So I've been at this thing for 12 years now, and while it makes a great hobby, I'd love to figure out how to actually make some money. As you know it takes weeks to make a quilt, but then people balk…Continue
Started this discussion. Last reply by ronald bishop Jan 29.
"I just started a "business" at it this past year. I make mostly baby quilts, and do commissioned pieces. I have been very busy on the commision side, but pretty slow at the local craft mall.
My game plan though was never to make a living…"
"Unless you're gonna' be doing quilting for people, or yu become a teacher, lecturer or author, I don't see much way to make money at it. You can never charge a price people would accept, that would cover yur time and materials. I look…"
Thanks Dale. I haven't been on this site for a long time so your comment brought me back. I looked at pictures of your quilts and love your style and use of color. Crown Jewel and several others blow me away. Carl
I have had the same problem as you when I sell my quilts. Even when the same quilt has won at the quilt shows and has been appraised by Nationally recognized quilt appraisors. We pay more for the materials up here in Canada (Regular black or white cotton on the 36 or 48 wide bolts sells for $13 to $15. up here. The good prints for up $20. a square yard. The batting is $60. for a queen size package. That does not even count your time and effort. What has worked for me is to have the client go with me to the fabric store and pay for the matterials, thread, and batting. Then I show them a time card of my hours.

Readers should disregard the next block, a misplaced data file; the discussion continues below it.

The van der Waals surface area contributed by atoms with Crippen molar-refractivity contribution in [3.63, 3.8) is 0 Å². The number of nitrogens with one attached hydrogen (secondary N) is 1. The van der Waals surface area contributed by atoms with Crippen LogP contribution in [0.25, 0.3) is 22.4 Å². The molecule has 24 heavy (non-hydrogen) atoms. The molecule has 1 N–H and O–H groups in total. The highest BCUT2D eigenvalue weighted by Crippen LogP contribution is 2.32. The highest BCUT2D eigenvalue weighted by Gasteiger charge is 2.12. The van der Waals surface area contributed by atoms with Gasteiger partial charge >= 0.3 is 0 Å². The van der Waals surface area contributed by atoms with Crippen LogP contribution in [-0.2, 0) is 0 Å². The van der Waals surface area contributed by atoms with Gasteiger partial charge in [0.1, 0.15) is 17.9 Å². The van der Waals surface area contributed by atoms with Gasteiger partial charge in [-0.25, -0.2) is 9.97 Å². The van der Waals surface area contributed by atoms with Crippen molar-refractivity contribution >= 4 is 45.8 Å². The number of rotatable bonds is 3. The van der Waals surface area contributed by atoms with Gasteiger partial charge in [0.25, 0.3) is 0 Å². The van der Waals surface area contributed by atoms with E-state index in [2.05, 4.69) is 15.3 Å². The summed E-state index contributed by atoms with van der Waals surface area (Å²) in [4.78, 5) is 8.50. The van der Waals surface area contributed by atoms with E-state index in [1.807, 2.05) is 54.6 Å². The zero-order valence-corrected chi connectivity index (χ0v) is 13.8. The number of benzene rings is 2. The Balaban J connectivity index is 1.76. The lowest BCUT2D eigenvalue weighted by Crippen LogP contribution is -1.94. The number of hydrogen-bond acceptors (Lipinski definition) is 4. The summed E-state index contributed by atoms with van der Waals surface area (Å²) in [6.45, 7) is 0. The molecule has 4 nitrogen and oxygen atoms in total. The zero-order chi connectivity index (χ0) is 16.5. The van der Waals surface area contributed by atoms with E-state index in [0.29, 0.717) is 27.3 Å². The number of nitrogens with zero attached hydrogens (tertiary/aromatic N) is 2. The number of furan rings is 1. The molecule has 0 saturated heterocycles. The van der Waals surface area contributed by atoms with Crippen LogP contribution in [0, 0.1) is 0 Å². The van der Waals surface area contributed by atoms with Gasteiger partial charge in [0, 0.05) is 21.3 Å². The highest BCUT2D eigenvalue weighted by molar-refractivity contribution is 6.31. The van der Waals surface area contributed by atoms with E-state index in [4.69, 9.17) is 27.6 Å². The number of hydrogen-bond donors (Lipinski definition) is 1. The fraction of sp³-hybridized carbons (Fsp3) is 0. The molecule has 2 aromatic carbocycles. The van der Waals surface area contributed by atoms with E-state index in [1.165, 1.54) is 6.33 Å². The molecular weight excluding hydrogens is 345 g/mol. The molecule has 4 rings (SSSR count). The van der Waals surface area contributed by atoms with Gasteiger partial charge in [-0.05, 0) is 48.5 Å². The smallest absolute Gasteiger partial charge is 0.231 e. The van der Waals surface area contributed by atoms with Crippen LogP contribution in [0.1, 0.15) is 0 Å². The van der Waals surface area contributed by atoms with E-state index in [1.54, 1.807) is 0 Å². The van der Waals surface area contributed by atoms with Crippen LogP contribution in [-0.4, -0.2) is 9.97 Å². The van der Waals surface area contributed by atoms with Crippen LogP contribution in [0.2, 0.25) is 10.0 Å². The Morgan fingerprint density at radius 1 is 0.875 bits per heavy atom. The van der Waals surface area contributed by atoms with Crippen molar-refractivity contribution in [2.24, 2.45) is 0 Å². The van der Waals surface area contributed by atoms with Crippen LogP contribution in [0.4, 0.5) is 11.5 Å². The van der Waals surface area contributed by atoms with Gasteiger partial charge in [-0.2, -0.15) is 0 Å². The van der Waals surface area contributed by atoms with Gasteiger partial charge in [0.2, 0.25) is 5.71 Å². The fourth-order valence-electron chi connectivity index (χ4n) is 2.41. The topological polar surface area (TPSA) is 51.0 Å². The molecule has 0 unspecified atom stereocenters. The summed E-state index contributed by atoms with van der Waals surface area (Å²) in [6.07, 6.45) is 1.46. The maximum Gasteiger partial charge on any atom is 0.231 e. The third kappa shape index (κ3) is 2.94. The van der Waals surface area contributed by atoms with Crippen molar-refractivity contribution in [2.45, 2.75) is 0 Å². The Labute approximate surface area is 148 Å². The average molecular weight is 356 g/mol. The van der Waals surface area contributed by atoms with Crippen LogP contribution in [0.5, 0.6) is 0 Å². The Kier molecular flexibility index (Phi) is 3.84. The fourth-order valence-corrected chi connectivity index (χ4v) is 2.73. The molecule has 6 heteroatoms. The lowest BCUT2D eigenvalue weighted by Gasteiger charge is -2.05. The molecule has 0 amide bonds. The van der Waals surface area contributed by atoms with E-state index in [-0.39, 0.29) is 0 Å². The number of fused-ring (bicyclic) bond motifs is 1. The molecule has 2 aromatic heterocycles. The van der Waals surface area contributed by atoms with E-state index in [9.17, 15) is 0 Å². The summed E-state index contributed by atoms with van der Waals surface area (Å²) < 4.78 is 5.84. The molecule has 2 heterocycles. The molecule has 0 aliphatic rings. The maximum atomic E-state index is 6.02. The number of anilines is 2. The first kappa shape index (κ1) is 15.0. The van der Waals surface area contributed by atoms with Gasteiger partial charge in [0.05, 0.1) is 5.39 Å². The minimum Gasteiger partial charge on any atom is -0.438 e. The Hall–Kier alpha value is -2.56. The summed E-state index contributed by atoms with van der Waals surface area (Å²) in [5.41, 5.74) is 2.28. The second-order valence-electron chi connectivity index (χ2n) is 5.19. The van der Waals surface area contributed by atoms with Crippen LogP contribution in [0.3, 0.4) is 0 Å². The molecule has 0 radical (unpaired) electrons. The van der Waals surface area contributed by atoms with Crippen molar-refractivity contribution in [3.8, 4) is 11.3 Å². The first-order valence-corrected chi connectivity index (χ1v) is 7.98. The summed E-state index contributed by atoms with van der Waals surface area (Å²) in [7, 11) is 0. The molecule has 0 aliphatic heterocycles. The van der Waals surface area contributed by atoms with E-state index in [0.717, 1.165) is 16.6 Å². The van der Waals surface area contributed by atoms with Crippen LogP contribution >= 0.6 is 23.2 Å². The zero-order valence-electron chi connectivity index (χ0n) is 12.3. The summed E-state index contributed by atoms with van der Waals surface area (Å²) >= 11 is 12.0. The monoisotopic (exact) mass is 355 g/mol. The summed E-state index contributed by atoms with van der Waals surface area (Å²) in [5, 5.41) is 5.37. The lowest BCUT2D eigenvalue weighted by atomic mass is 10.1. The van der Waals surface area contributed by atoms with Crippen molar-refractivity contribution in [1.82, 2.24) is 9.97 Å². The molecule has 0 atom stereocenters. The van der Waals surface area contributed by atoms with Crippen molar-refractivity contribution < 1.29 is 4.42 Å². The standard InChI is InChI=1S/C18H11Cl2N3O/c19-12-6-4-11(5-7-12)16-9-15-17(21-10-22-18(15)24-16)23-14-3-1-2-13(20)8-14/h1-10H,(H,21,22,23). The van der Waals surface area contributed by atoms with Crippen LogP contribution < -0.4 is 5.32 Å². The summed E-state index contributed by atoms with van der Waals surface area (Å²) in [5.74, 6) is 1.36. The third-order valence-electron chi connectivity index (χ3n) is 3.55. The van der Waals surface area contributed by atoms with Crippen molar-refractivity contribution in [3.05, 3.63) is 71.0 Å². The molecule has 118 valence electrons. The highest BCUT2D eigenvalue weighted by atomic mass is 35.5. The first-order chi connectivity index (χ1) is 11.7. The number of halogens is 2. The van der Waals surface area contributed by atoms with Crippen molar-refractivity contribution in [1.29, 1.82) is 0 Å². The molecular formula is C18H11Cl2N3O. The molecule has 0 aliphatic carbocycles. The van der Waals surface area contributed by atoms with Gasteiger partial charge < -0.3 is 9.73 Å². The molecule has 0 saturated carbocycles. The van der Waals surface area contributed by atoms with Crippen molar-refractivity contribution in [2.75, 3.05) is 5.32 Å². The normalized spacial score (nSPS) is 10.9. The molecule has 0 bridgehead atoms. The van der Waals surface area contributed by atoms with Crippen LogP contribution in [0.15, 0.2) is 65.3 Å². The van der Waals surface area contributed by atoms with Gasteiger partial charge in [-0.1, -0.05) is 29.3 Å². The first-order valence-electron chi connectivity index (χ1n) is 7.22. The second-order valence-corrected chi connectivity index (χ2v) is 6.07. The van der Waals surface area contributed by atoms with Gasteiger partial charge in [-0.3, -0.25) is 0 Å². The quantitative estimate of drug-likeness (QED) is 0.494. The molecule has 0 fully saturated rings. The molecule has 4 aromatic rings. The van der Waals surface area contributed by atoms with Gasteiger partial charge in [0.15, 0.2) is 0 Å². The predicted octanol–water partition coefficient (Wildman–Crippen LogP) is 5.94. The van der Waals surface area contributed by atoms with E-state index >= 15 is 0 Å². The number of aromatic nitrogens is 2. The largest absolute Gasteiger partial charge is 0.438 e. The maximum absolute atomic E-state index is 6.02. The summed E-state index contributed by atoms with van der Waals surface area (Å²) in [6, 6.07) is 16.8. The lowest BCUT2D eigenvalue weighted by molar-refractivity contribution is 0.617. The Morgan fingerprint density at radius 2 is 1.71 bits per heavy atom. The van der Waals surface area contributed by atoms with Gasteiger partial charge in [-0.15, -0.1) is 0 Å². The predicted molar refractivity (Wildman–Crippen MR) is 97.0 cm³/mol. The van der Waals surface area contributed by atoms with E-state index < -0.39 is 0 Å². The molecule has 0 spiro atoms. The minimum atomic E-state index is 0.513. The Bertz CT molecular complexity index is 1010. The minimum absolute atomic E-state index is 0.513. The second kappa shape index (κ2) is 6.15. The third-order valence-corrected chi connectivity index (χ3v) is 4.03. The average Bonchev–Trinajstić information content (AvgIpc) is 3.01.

I run a quilt shop with my wife. We sell fabric etc. but also sell finished quilts, wall hangings and table runners. Some made from pattern ( with permission from designer) many original designs. Quilts range from $900-2200, wall hangings and table runners from $45-300. We sell a good number of the wall hangings and table runners and lap size quilts ($350-700 range) not a lot of big quilts. Probably could sell more if price was lower, for us that's not the point. I would rather wait for the customer that appreciates quality craftsmanship and is willing to pay the price of it then sell a lot of dog- bed liners.
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